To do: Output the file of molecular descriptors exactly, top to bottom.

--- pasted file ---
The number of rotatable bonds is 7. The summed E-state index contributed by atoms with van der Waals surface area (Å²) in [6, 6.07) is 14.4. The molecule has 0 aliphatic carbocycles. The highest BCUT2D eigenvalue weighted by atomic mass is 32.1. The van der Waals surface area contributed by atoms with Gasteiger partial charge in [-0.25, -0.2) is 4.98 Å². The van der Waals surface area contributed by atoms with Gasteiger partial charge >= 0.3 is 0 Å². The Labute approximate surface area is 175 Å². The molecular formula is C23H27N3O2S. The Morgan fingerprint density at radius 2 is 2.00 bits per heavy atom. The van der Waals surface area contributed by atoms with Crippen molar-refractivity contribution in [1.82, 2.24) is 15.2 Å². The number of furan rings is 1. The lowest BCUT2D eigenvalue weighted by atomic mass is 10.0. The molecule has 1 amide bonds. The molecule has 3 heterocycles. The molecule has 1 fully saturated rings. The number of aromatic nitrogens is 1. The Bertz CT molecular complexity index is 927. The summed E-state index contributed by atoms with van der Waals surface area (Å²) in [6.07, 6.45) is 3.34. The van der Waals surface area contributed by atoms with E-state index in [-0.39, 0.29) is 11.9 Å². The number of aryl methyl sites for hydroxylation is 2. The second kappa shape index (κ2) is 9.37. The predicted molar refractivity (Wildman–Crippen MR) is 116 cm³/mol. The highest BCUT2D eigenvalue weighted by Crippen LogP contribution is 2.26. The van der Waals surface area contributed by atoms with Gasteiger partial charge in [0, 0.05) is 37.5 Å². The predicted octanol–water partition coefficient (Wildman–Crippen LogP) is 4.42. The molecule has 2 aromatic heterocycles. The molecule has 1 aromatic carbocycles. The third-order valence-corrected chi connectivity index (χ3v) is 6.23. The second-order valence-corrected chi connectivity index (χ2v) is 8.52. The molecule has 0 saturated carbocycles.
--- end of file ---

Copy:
The number of rotatable bonds is 7. The summed E-state index contributed by atoms with van der Waals surface area (Å²) in [6, 6.07) is 14.4. The molecule has 0 aliphatic carbocycles. The highest BCUT2D eigenvalue weighted by atomic mass is 32.1. The van der Waals surface area contributed by atoms with Gasteiger partial charge in [-0.25, -0.2) is 4.98 Å². The van der Waals surface area contributed by atoms with Gasteiger partial charge >= 0.3 is 0 Å². The Labute approximate surface area is 175 Å². The molecular formula is C23H27N3O2S. The Morgan fingerprint density at radius 2 is 2.00 bits per heavy atom. The van der Waals surface area contributed by atoms with Crippen molar-refractivity contribution in [1.82, 2.24) is 15.2 Å². The number of furan rings is 1. The lowest BCUT2D eigenvalue weighted by atomic mass is 10.0. The molecule has 1 amide bonds. The molecule has 3 heterocycles. The molecule has 1 fully saturated rings. The number of aromatic nitrogens is 1. The Bertz CT molecular complexity index is 927. The summed E-state index contributed by atoms with van der Waals surface area (Å²) in [6.07, 6.45) is 3.34. The van der Waals surface area contributed by atoms with E-state index in [-0.39, 0.29) is 11.9 Å². The number of aryl methyl sites for hydroxylation is 2. The second kappa shape index (κ2) is 9.37. The predicted molar refractivity (Wildman–Crippen MR) is 116 cm³/mol. The highest BCUT2D eigenvalue weighted by Crippen LogP contribution is 2.26. The van der Waals surface area contributed by atoms with Gasteiger partial charge in [0, 0.05) is 37.5 Å². The predicted octanol–water partition coefficient (Wildman–Crippen LogP) is 4.42. The molecule has 2 aromatic heterocycles. The molecule has 1 aromatic carbocycles. The third-order valence-corrected chi connectivity index (χ3v) is 6.23. The second-order valence-corrected chi connectivity index (χ2v) is 8.52. The molecule has 0 saturated carbocycles.